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Wednesday, April 19, 2017

This hed's forbidden. Here's why

Yes, it sounds all linky and clicky, but please -- three "here's why" and a "here's what"? Any objections to placing this one on the Forbidden Heds list?

And can it be a reminder of the old days? "Dies after being shot," not "killed after being shot," please. 

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Monday, April 17, 2017

Softest barriers EVAR

Every time I think I have the claim quote figured out, a new one comes along. Here, I think it's the phrasing that gets me. The quote in the linked video is: "He was breaking down barriers that nobody suspected." There's room for "Chuck Berry 'was breaking down barriers'"; if that seems too much more opaque than the current version, there's also room to take the quotes off and add the attribution: "Chuck Berry broke down barriers, Simmons says." The down barriers, though, are going to remain a problem for me.

I expect I have trouble with "over US election hack" because I'm not a native speaker of claim quotes (fair enough; the flying verb seems pretty opaque in British headlinese too). Is "hack" what needs the attribution, or is the "over" part of the contested assertion?

Sorry these are a bit old; trying to clear out the inbox before things get any stranger in the framing of international politics.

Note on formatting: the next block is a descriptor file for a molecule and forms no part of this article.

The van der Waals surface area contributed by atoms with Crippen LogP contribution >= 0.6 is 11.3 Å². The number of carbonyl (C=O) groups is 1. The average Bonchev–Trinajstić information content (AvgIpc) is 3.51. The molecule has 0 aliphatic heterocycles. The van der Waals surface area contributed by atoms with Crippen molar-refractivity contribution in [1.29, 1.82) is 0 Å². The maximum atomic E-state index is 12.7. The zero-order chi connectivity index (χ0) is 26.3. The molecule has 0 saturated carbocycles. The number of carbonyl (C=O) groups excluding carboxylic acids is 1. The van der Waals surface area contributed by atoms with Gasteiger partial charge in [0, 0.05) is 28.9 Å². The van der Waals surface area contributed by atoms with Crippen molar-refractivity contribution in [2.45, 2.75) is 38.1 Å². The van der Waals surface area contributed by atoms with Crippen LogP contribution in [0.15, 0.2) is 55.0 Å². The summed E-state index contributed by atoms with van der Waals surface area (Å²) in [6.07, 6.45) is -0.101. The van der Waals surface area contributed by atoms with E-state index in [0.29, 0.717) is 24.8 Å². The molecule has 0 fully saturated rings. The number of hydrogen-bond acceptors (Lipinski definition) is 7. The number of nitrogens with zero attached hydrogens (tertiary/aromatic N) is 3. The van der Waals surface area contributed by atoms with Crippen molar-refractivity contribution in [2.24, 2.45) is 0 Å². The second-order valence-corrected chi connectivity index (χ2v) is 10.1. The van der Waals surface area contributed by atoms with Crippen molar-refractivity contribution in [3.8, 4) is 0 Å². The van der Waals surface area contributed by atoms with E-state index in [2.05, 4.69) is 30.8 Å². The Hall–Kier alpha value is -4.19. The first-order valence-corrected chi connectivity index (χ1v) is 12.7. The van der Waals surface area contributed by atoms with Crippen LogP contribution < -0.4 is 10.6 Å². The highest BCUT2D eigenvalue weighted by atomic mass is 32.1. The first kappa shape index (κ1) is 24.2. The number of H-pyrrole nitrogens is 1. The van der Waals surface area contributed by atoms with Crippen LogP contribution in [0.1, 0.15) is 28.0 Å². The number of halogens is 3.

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Saturday, April 15, 2017

The death of irony

Q: What could be funnier than hearing Fox News's executive vice president refer to a head of state as a "haircut challenged man-boy"?

A:  Hearing Fox News's executive vice president complain about other news organizations' agenda-setting functions:

The China Daily, which reliably spouts Beijing’s latest thinking, began issuing ominous headlines.

Surely, we live in interesting times.

Thursday, April 06, 2017

Today in sourcing

So how's your sourcing on the morning's top story there, Fair 'n' Balanced Network?
House Intelligence Committee Chairman Devin Nunes on Thursday stepped down temporarily from his role leading the committee’s probe of Russian interference in the 2016 presidential campaign and possible surveillance of Trump associates by the prior administration.

Nunes in a statement cited the efforts of "several leftwing activist groups" to lodge "entirely false and politically motivated" accusations against him with the Office of Congressional Ethics as his reason for sidelining himself. The House Ethics Committee is set to investigate the allegations against Nunes.

... A source close to Nunes called the alleged Democrat-led campaign to file complaints with the Office of Congressional Ethics a "clever political trick." Even if vindicated -- which Nunes believes he will be -- too much political damage had already been done for Nunes to remain in his role leading the Russia/spying investigations, the source said.

Another congressional staffer agreed with the claim that the complaints were a "coordinated tactic" organized by Democrats, and said the move was made to get the conversation off of Rice. The staffer said the news came on the eve of the Easter recess in order for it to have maximum impact.

You kind of wonder why they weren't standing in line to have their names associated with their comments.